Lot 254
  • 254

Sonia Delaunay

200,000 - 300,000 GBP
Log in to view results
bidding is closed


  • Sonia Delaunay
  • Rythme colorĂ©
  • signed Sonia Delaunay and numbered 615  on the stretcher
  • oil on canvas
  • 97.4 by 130cm., 38 1/4 by 51 1/4 in.


Maurice Lefebvre-Foinet, Paris
Private Collection (by descent from the above; sale: Christie's, Paris, 1st December 2009, lot 19)
Purchased at the above sale by the present owner


Venice, Galleria del Cavallino, Sonia Delaunay, 1962
Geneva, Musée Rath, Jean Arp, Sonia Delaunay, Serge Poliakoff, 1964, no. 43, illustrated in the catalogue
Geneva, Musée d'Art et d'Histoire, Sonia Delaunay, 1964, no. 59
Bad Godesberg, Galerie Schütze, Sonia Delaunay, 1965
Paris, Musée National d'Art Moderne, Centre Georges Pompidou, Rétrospective Sonia Delaunay, 1967-68, no. 158, illustrated in the catalogue


The canvas is not lined and UV examination reveals no traces of retouching visible under UV light. There are a few fine lines of stable craquelure, mainly to the central black pigment. Otherwise this work is in overall very good condition.
"In response to your inquiry, we are pleased to provide you with a general report of the condition of the property described above. Since we are not professional conservators or restorers, we urge you to consult with a restorer or conservator of your choice who will be better able to provide a detailed, professional report. Prospective buyers should inspect each lot to satisfy themselves as to condition and must understand that any statement made by Sotheby's is merely a subjective, qualified opinion. Prospective buyers should also refer to any Important Notices regarding this sale, which are printed in the Sale Catalogue.

Catalogue Note

Sonia Terk met Robert Delaunay in Paris in the early months of 1909. Both emerging artists, the two were immediately drawn to one another and the three decades that followed were ones of unparalleled artistic collaboration. Stanley Baron writes, ‘All the evidence implies that the thirty years they spent together, often working side by side, continually exchanging views and ideas, and feeding each other's talent, were filled with a sense of rare unity. It is all the more extraordinary because their heritage and background were in only a few respects comparable; they seemed, all the same, to complement each other basically, to fulfill each other's needs, and to harmonize to a remarkable extent their ideas about the nature of art and their painting' (Stanley Baron, Sonia Delaunay: The Life of an Artist, London, 1995, p. 19).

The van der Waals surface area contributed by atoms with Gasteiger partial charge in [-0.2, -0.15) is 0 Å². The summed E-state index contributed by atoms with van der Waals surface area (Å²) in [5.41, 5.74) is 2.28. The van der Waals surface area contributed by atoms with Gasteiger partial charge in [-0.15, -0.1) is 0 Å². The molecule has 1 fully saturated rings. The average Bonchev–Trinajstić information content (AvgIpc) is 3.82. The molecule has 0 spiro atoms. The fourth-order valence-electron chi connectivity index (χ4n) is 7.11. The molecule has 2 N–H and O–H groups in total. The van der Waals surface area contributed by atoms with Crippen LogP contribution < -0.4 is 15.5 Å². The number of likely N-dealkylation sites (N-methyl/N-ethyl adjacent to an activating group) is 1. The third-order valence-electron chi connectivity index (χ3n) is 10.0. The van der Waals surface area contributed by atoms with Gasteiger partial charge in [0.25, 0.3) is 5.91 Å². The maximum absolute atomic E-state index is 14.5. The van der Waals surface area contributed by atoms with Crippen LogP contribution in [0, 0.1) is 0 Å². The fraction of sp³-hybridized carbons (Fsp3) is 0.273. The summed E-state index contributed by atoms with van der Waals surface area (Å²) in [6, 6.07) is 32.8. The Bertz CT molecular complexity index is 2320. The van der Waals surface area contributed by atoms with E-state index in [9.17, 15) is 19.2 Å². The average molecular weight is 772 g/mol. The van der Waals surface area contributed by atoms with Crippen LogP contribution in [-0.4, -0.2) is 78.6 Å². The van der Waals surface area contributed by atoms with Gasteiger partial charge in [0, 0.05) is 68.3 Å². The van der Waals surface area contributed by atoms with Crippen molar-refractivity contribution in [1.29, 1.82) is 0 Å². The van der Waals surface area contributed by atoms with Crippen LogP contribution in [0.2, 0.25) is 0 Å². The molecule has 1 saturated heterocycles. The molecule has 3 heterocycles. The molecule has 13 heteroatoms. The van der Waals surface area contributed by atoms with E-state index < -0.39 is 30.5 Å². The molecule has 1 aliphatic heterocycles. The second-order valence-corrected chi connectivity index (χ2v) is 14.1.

Rythme coloré
is a particularly striking example of Delaunay's later œuvre, demonstrating her unwavering dedication to the power of colour and form over subject and narrative. Though her significance to the course of twentieth-century art was previously overshadowed by that of her husband, a series of recent retrospectives and important scholarly research have brought to light the immensity of her contribution. She strived for a universal sense of design and art that would pervade every corner of modern life, what she called ‘Simultaneous Living’. Over the course of her artistic career, she made designs for textiles, clothing and even automobiles, and after the death of her husband she continued to create, turning to a monumental format. The present work is one of the most successful examples of her late abstractions, incorporating fields of layered colours that call to mind the Abstract Expressionists. Rythme coloré is a powerful embodiment of the artistic concerns that had dominated her œuvre from the beginning.

As Arthur A. Cohen writes, 'Her unreserved commitment to abstraction in painting, to the absolute primacy of color as the skin of the world—the concern that colors be allowed to agitate the world, elicit form, create dislocations, in a word, to move rhythmically (as accomplished dancers move) - reflects a quality of concentration, focus, condensation of intelligence and instinct to the point where there is nothing left if the risk fails. Others might revert to figuration, to quasi-realism, as relief from steadfast application of intelligence (and the role that intuition plays in intelligence) to the pursuit of abstraction, but Sonia Delaunay never relapsed [...] It was simply that the recognizable subject was no longer necessary; her passion was to let color create a world on its own terms' (Arthur A. Cohen, Sonia Delaunay, New York, 1988, pp. 15-16).